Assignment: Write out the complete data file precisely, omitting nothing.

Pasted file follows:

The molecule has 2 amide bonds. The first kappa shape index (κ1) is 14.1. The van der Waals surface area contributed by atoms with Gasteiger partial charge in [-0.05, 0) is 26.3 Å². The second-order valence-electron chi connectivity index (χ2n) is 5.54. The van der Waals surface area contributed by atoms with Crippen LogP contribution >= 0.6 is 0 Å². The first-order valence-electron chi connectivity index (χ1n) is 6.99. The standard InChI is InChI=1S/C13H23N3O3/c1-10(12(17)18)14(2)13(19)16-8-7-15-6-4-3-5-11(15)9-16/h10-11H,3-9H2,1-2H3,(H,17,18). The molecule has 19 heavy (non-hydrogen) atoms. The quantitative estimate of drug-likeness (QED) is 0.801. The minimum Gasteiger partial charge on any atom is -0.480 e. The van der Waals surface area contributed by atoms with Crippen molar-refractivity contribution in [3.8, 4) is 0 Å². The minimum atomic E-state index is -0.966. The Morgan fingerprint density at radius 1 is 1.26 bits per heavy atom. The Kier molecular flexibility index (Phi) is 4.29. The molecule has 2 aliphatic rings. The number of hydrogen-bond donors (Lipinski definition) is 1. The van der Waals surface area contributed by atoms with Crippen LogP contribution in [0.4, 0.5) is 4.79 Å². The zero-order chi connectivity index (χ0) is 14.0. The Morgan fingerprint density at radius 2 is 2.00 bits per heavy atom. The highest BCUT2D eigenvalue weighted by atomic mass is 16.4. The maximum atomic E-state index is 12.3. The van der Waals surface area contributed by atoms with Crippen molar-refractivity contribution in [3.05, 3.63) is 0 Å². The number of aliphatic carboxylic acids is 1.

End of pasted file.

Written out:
The molecule has 2 amide bonds. The first kappa shape index (κ1) is 14.1. The van der Waals surface area contributed by atoms with Gasteiger partial charge in [-0.05, 0) is 26.3 Å². The second-order valence-electron chi connectivity index (χ2n) is 5.54. The van der Waals surface area contributed by atoms with Crippen LogP contribution >= 0.6 is 0 Å². The first-order valence-electron chi connectivity index (χ1n) is 6.99. The standard InChI is InChI=1S/C13H23N3O3/c1-10(12(17)18)14(2)13(19)16-8-7-15-6-4-3-5-11(15)9-16/h10-11H,3-9H2,1-2H3,(H,17,18). The molecule has 19 heavy (non-hydrogen) atoms. The quantitative estimate of drug-likeness (QED) is 0.801. The minimum Gasteiger partial charge on any atom is -0.480 e. The van der Waals surface area contributed by atoms with Crippen molar-refractivity contribution in [3.8, 4) is 0 Å². The minimum atomic E-state index is -0.966. The Morgan fingerprint density at radius 1 is 1.26 bits per heavy atom. The Kier molecular flexibility index (Phi) is 4.29. The molecule has 2 aliphatic rings. The number of hydrogen-bond donors (Lipinski definition) is 1. The van der Waals surface area contributed by atoms with Crippen LogP contribution in [0.4, 0.5) is 4.79 Å². The zero-order chi connectivity index (χ0) is 14.0. The Morgan fingerprint density at radius 2 is 2.00 bits per heavy atom. The highest BCUT2D eigenvalue weighted by atomic mass is 16.4. The maximum atomic E-state index is 12.3. The van der Waals surface area contributed by atoms with Crippen molar-refractivity contribution in [3.05, 3.63) is 0 Å². The number of aliphatic carboxylic acids is 1.